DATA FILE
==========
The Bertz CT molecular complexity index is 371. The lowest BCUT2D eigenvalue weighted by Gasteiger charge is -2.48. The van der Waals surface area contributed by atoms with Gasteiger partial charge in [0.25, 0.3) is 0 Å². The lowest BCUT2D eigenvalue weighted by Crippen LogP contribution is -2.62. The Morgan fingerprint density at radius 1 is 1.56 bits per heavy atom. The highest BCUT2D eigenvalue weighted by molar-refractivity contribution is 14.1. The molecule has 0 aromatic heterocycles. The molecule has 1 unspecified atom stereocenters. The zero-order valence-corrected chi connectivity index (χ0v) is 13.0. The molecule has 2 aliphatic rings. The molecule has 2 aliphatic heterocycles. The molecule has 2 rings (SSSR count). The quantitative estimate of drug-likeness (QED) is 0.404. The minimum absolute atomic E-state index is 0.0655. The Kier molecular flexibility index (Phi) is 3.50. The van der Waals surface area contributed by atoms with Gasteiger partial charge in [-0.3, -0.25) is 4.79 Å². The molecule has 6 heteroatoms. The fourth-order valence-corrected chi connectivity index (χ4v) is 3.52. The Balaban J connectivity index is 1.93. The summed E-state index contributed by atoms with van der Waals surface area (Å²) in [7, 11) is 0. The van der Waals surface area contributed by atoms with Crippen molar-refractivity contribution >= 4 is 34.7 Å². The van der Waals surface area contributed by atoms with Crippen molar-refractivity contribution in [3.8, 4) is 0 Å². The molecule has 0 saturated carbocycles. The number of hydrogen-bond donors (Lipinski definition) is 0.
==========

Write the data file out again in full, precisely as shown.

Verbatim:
The Bertz CT molecular complexity index is 371. The lowest BCUT2D eigenvalue weighted by Gasteiger charge is -2.48. The van der Waals surface area contributed by atoms with Gasteiger partial charge in [0.25, 0.3) is 0 Å². The lowest BCUT2D eigenvalue weighted by Crippen LogP contribution is -2.62. The Morgan fingerprint density at radius 1 is 1.56 bits per heavy atom. The highest BCUT2D eigenvalue weighted by molar-refractivity contribution is 14.1. The molecule has 0 aromatic heterocycles. The molecule has 1 unspecified atom stereocenters. The zero-order valence-corrected chi connectivity index (χ0v) is 13.0. The molecule has 2 aliphatic rings. The molecule has 2 aliphatic heterocycles. The molecule has 2 rings (SSSR count). The quantitative estimate of drug-likeness (QED) is 0.404. The minimum absolute atomic E-state index is 0.0655. The Kier molecular flexibility index (Phi) is 3.50. The van der Waals surface area contributed by atoms with Gasteiger partial charge in [-0.3, -0.25) is 4.79 Å². The molecule has 6 heteroatoms. The fourth-order valence-corrected chi connectivity index (χ4v) is 3.52. The Balaban J connectivity index is 1.93. The summed E-state index contributed by atoms with van der Waals surface area (Å²) in [7, 11) is 0. The van der Waals surface area contributed by atoms with Crippen molar-refractivity contribution >= 4 is 34.7 Å². The van der Waals surface area contributed by atoms with Crippen molar-refractivity contribution in [3.8, 4) is 0 Å². The molecule has 0 saturated carbocycles. The number of hydrogen-bond donors (Lipinski definition) is 0.